We tried the Honey Pecan Shake ($5.95), with Wolf River Honey, local pecans, and vanilla ice cream. Dang good. The chunks of pecans are particularly tasty touch.
Other flavors include peach, blackberry, blueberry, and, of course, chocolate, strawberry, and vanilla ($4.95-$5.95).
As soon as the end of next week, Thomas Bourne is moving his popular Southern Dawgs hot dog cart indoors for a new carry-out restaurant located at 670 Waring, at Summer Avenue in Berclair.
Bourne says he's already passed health inspection and is waiting to complete the code enforcement process.
The brick-and-mortar Dawgs will have no tables or chairs. All orders are to-go. The hot dogs will continue to be served from the cart.
Big John’s Shake Shack in Marion, Arkansas, does three things unapologetically: Deck the walls with Elvis memorabilia, serve up more desserts than one person can possibly eat, and fry everything in sight.
Some friends and I took a trip across the river to check out the beloved shake shack yesterday. Loretta Tacker, wife of the founder, the late John Wayne Tacker, runs the 35-year-old business. She mills about tending her flock of customers and refilling glasses with sweet tea from a giant mason jar.
Things only get more charming from there.
Stacks of golden fried pies, all handmade by Loretta, sit in a little bakery case on the counter. Caddy corner on the other side of the counter, a number of whole handmade pies line the shelves of another bakery case. There is a moment, when you place your order, when you feel almost surrounded by pies.
When I walked into A&R Barbecue, I had no idea what to expect; I didn’t even know what turkey ribs might look like. Turns out, they look a lot like oversized chicken wings, and they taste a lot like turkey covered in BBQ sauce, which happens to be very good.
The turkey ribs that I had were incredibly tender. Each rib also had a deceptively large amount of meat on it, so much so that I actually had some trouble finishing my order of three, which cost $9.99.
The Bastille Day dinner on Saturday at Chez Philippe is part of the Peabody hotel’s Historic Dinners series. The five-course prix fixe menu, created by Chef Ryan Spruhan, features very French dishes, including vichyssoise, ratatouille, bouillabaisse, and coq au vin. For dessert, there will be a selection of cakes.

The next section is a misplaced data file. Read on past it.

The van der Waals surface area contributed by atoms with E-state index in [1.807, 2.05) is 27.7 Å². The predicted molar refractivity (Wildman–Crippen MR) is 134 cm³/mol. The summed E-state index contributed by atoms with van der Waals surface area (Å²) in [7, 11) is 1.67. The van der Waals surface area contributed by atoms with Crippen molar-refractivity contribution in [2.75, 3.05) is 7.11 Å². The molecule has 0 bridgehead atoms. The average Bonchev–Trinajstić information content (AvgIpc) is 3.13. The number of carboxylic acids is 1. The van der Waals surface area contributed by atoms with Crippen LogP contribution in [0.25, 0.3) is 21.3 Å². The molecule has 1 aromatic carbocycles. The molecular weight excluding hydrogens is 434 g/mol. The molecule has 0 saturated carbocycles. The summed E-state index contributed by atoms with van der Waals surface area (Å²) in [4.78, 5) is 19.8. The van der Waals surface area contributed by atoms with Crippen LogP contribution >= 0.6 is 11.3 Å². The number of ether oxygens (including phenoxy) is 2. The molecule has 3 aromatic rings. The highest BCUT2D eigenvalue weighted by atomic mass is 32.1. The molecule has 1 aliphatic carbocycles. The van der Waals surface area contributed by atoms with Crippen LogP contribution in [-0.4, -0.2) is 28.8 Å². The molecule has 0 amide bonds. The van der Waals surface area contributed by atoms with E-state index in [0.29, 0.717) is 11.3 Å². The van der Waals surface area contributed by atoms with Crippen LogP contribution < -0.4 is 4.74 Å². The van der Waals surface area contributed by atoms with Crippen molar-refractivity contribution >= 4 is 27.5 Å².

The Bastille Day dinner at Cafe 1912 is a decades-long tradition that began at the old La Tourelle. The dinner is so popular that this year Cafe 1912 is making a weekend of it, with seatings Friday, Saturday, and Sunday starting at 5 p.m.
According to Martha Hays, who owns Cafe 1912 with her husband Glenn, the cuisine at this French restaurant has gotten more eclectic over the years, and so the Bastille Day dishes — it’s à la carte and the regular menu is also being offered — will be a bit more traditional. Think Julia Child, says Hays. Among the dishes are a pâté of foie gras, duck breast with orange sauce, and strawberries soaked in Grand Marnier served on puff pastry and topped with Chantilly cream. Hays says they’ll put up some decorations and play Maurice Chevalier and then let the evening take its course. “The party is up to people who come,” she says.
Bastille Day Dinner at Chez Philippe Saturday, July 14th, 7 p.m. $85 per person, plus $30 for wine pairing. Reservations: 529-4188.
Bastille Day Dinner at Cafe 1912, Friday-Sunday, July 13th-15th. Seatings start at 5 p.m. Reservations: 722-2700.
I mentioned coworker Michael a while ago when he and his girlfriend Lindsey bought a fondue pot after eating at the Melting Pot. Michael told me how much fun he and Lindsey were having creating these wonderful fondue concoctions.
Now these two busy bodies have moved on to strawberries, more specifically strawberry jam.
It's a homecoming, of sorts, for the Edge Coffeehouse, which will be moving into the Harry's Detour spot at 532 Cooper, a space it once occupied nearly 20 years ago.
By this point, the Edge (perhaps best known for the Avalanche, a great coffee milkshake) has had several homes, but more on that in a moment. ...
Owner Frank James was hoping to have the latest incarnation of the Edge open for business on July 4th, but says he's still securing permits. He does, however, plan to open the doors for the holiday and to celebrate.
"We're having a giant party," says James. "I'm expecting a mob, seriously."
The chipotle adds a bit of heat, though nothing too intense, and a fine smokiness. Irresistible.
The chipotle pimento cheese sells for $7 and is available at the Cooper-Young Community Farmers Market, Agricenter International, and the Memphis Farmers Market.